UPDATE: April 5

World

More than 1000 people from 50 countries have signed the statement launched by Egypt Solidarity in response to mass death sentences imposed by Egypt’s military regime on alleged supporters of the Muslim Brotherhood.

On March 24, a court in Minya province condemned 529 people to death for the murder of a police officer in August last year after a trial which lasted just 45 minutes, where defence lawyers were not allowed to speak.

Je yang camp, located a 30 minutes drive on often unpaved or rocky road from Laiza, the capital of rebels in Kachin State in northern Burma, accommodates about 8000 Internally Displaced Persons (IDPs).

The wild landscape around the camp suggests the scenery would have been far more stunning without the presence of humans.

“In a few short months,” principle speaker for Left Unity Salman Shaheen said in a March 31 New Statesman article, the new party “has attracted more than 1,800 members. With a new member joining every 10 minutes over the weekend, the party is going from strength to strength.”

April marks the 50th anniversary of the US-backed military coup d’etat in Brazil. The coup kicked off a brutal 20 military dictatorship.

Military coups followed in Bolivia, Chile, Uruguay and Argentina. With the support of the US government and Paraguay, under dictator General Alfredo Stroessner, the region's regimes organised Operation Condor, a political repression and terror campaign to suppress opposition.

In New South Wales, politicians have been debating a bill known as “Zoe's Law”, originally introduced by Christian Democratic Party’s Fred Nile.

Zoe’s Law aim to give legal rights to foetuses older than 20 weeks or weighing more than 400 grams. The law opens up the possibility of a pregnant woman being charged for damaging her own foetus.

Why does Bosnia-Herzegovina inspire so little interest and curiosity in the media and political class when, on the contrary, Ukraine is front-page news?

Is it because its name evokes the war that, 20 years ago, claimed the lives of hundreds of thousands of men and women more than 200,000 dead and 600,000 exiles in the face of virtual indifference in the West as to what was happening one and a half hours by plane from Paris? Or because it often wakes up to the call of the muezzin?

More than 500 Indian migrant workers have died in Qatar since January 2012, The Guardian said on February 19, “revealing for the first time the shocking scale of death toll among those building the infrastructure for the 2022 World Cup”.

The revelation came after The Guardian reported in January that 185 Nepalese workers had died in Qatar last year, taking the total of Nepalese workers to die to at least 382 over two years.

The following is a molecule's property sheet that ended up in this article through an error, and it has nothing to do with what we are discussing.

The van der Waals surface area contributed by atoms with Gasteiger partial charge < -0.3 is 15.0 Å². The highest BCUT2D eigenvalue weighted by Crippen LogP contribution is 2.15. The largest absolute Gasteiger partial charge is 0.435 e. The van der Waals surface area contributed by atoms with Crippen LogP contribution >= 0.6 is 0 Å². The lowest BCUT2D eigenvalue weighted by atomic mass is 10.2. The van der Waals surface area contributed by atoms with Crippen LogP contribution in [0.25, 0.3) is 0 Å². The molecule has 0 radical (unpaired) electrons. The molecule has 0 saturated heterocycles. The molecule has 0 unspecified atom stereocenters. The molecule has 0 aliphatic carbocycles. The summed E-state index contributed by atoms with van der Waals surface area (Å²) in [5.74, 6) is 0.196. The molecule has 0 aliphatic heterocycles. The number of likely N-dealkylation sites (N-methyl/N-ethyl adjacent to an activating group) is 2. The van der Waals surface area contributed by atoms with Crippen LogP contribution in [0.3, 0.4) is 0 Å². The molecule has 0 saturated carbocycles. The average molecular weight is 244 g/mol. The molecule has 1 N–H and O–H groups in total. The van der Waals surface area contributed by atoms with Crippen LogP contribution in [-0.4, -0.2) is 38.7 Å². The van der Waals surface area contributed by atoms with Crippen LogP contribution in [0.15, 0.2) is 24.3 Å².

Despite its secrecy and lack of appropriate media coverage, many people have heard about the Trans-Pacific Partnership, the huge free trade agreement being negotiated by some of the biggest economies on the Pacific rim.

Some of it details have been leaked by WikiLeaks, exposing the behind-closed-doors machinations of governments and large corporations.

But very few people have heard about PACER-Plus, a free trade agreement that will include the small island states at the heart of the Pacific.

In yet another parliamentary coup, new austerity measures were passed through parliament, albeit by a narrow majority, on March 30.

The bill contained three articles, which seem to give the final blow to the remaining worker and pension rights, the country’s economy and public ownership of land and services.

As the bill was passed, protesters outside parliament were beaten, tear-gassed and detained by special police squads.

As they are prone to do, the private media have invented a new thing. In both English and Spanish, they are calling it the colectivos.

They are meant to be irrational, cruel, grotesque armed motorbike riders who “enforce” the revolution in Venezuela and are responsible for most of the violence afflicting the South American nation, which has left more than 30 people dead since February.

The opposition barricaders are presented as the innocent victims of these collectivos, who apparently work with the National Guard and have the support of President Nicolas Maduro's government.

The United Nations Human Rights Council adopted a US-sponsored resolution on “Promoting reconciliation, accountability and human rights in Sri Lanka” on March 27.

But the resolution makes no mention of the plight of the Tamil people. The word “Tamil” does not appear once.

The resolution expresses “serious concern at the continuing reports of violations of human rights in Sri Lanka, including sexual and gender-based violence, enforced disappearances, extrajudicial killings, torture and violations of the rights to freedom of expression, association and peaceful assembly”.

Via Campesina is a global organisation of peasants and one of the largest and most significant international social movements. The statement below in solidarity with Venezuela’s revolution and peasants was released by its International Coordinating Commission of Via Campesina International, which met in Managua, Nicaragua on March 29.

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Analysis

The campaign against Melbourne's East West Tunnel received a boost when about 1500 residents and members of community groups rallied in Brunswick on March 30. The rally sent a strong message to the Denis Napthine government that the project should be scrapped and the money be spent on expanding Melbourne’s public transport system.

The rally was organised by Moreland Community Against the East West Tunnel (MCAT), a grassroots community organisation supported by the council.

The first cab off the rank in the federal Coalition government's great privatisation push has now been confirmed: Medibank Private. Finance minister Mathias Cormann announced on March 26 that the government-owned health insurance company would be sold off through an initial public offering in the next financial year.

The announcement came just before a meeting of federal and state treasurers on March 28, which resulted in Commonwealth Treasurer Joe Hockey boasting of a "historic agreement" for the state governments to sell off billions of dollars of public assets.